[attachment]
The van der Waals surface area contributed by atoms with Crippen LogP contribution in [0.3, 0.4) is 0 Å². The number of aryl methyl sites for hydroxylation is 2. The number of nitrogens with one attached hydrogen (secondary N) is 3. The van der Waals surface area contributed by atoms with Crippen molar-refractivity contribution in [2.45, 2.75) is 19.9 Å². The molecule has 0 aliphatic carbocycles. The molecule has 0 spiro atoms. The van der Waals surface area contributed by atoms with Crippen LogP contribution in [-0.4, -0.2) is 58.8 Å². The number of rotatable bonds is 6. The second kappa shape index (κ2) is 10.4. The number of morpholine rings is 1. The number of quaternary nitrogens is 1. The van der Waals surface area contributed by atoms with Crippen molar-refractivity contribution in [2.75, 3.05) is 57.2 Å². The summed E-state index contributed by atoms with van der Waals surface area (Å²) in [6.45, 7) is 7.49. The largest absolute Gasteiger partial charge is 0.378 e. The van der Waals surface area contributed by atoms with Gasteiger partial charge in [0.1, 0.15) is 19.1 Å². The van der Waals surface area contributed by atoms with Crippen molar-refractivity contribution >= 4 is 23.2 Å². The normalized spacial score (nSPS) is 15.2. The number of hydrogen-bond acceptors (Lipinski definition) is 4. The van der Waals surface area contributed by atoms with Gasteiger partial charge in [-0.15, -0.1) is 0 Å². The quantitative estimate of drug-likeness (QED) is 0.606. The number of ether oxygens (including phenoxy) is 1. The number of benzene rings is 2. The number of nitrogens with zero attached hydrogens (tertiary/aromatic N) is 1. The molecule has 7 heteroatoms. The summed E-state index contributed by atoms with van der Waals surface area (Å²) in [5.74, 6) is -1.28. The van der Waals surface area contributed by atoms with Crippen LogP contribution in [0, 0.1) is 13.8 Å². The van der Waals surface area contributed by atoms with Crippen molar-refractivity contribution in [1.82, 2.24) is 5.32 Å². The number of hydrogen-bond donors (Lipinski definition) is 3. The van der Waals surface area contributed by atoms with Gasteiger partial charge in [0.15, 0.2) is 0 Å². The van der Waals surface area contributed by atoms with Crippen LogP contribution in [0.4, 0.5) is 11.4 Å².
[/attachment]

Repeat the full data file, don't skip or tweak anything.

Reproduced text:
The van der Waals surface area contributed by atoms with Crippen LogP contribution in [0.3, 0.4) is 0 Å². The number of aryl methyl sites for hydroxylation is 2. The number of nitrogens with one attached hydrogen (secondary N) is 3. The van der Waals surface area contributed by atoms with Crippen molar-refractivity contribution in [2.45, 2.75) is 19.9 Å². The molecule has 0 aliphatic carbocycles. The molecule has 0 spiro atoms. The van der Waals surface area contributed by atoms with Crippen LogP contribution in [-0.4, -0.2) is 58.8 Å². The number of rotatable bonds is 6. The second kappa shape index (κ2) is 10.4. The number of morpholine rings is 1. The number of quaternary nitrogens is 1. The van der Waals surface area contributed by atoms with Crippen molar-refractivity contribution in [2.75, 3.05) is 57.2 Å². The summed E-state index contributed by atoms with van der Waals surface area (Å²) in [6.45, 7) is 7.49. The largest absolute Gasteiger partial charge is 0.378 e. The van der Waals surface area contributed by atoms with Gasteiger partial charge in [0.1, 0.15) is 19.1 Å². The van der Waals surface area contributed by atoms with Crippen molar-refractivity contribution >= 4 is 23.2 Å². The normalized spacial score (nSPS) is 15.2. The number of hydrogen-bond acceptors (Lipinski definition) is 4. The van der Waals surface area contributed by atoms with Gasteiger partial charge in [-0.15, -0.1) is 0 Å². The quantitative estimate of drug-likeness (QED) is 0.606. The number of ether oxygens (including phenoxy) is 1. The number of benzene rings is 2. The number of nitrogens with zero attached hydrogens (tertiary/aromatic N) is 1. The molecule has 7 heteroatoms. The summed E-state index contributed by atoms with van der Waals surface area (Å²) in [5.74, 6) is -1.28. The van der Waals surface area contributed by atoms with Crippen LogP contribution in [0, 0.1) is 13.8 Å². The van der Waals surface area contributed by atoms with Crippen molar-refractivity contribution in [1.82, 2.24) is 5.32 Å². The number of hydrogen-bond donors (Lipinski definition) is 3. The van der Waals surface area contributed by atoms with Gasteiger partial charge in [0.15, 0.2) is 0 Å². The van der Waals surface area contributed by atoms with Crippen LogP contribution in [0.4, 0.5) is 11.4 Å².